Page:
How do you meet customer expectations and where do you draw the lie?
As Pet Supermarket evaluates software partners, they’re looking for flexibility as well as operational finesse. It’s critical to understand what dials they can turn on or off when investing in technology, and what amount of effort is required. Pet Supermarket has operational complexities that add a layer of pressure to the business – they need to balance the customer experiences they deliver with profitability and efficiency.
Keynote Session: How Mattel’s Customer-Centric Approach Made Them a Cultural Phenomenon
Richard Dickson, President and Chief Operating Officer at Mattel, rounded out day one of NRF with Mattel’s success story.
Mattel was started in a garage in 1945 by a couple seeking to capture the momentum of the post-war baby boom with toys. They started with two brands that are household names to this day — Hot Wheels and Barbie — and have expanded into over 400 brands.
How does a company maintain growth over the course of nearly 80 years? Dickson shared the Mattel playbook:
- Each brand is led by a purpose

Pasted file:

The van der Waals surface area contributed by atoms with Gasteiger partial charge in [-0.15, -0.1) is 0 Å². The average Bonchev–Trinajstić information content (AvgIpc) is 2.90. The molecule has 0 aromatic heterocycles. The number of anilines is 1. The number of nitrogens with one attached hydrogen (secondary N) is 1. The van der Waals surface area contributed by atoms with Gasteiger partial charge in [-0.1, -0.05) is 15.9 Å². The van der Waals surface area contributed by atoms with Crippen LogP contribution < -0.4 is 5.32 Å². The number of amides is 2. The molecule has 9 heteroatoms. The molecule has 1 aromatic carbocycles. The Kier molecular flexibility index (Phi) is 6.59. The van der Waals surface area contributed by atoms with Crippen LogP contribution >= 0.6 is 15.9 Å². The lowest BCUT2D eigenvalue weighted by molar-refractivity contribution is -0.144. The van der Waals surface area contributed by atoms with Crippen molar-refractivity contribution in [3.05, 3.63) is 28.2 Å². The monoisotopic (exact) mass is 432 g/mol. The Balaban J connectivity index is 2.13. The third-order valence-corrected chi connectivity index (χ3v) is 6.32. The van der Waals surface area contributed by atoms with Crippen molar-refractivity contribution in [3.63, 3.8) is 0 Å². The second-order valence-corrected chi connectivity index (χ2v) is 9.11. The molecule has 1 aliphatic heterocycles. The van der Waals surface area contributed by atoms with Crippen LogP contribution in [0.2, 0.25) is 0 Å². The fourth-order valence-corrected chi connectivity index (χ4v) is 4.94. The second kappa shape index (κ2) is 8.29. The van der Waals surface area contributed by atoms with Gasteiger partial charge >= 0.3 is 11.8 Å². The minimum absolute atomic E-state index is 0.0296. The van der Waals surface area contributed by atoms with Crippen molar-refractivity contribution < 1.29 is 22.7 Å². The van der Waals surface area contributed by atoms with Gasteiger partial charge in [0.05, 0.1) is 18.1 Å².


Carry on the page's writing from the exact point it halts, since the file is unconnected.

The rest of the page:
- Design-led innovation
- Cultural relevance
- Executional excellence
It’s by following this playbook that brands like Barbie have become a cultural phenomenon — Barbie was once Andy Warhol’s muse, and there’s an upcoming Barbie movie starring Ryan Gosling and Margot Robbie. As Mattel evolves their customer experience, they’re investing in new initiatives, like their Mattel Creations, and leaning on tried-and-true products like American Girl.
As retailers navigate the future of shopping, it’s become clear that traditional monolithic platforms lack flexibility. “There are big software legacy systems that don’t keep up with the time,” said Dickson.
The day’s sessions presented a common theme: Retailers need flexible, scalable commerce solutions to set and meet customer expectations. By investing in technology that can minimize technical debt, unify data, and form connected experiences, brands and retailers can focus on their true differentiators: their products and their customers.
If you’d like to see a composable digital commerce platform in-action, register for a 15-min. demo.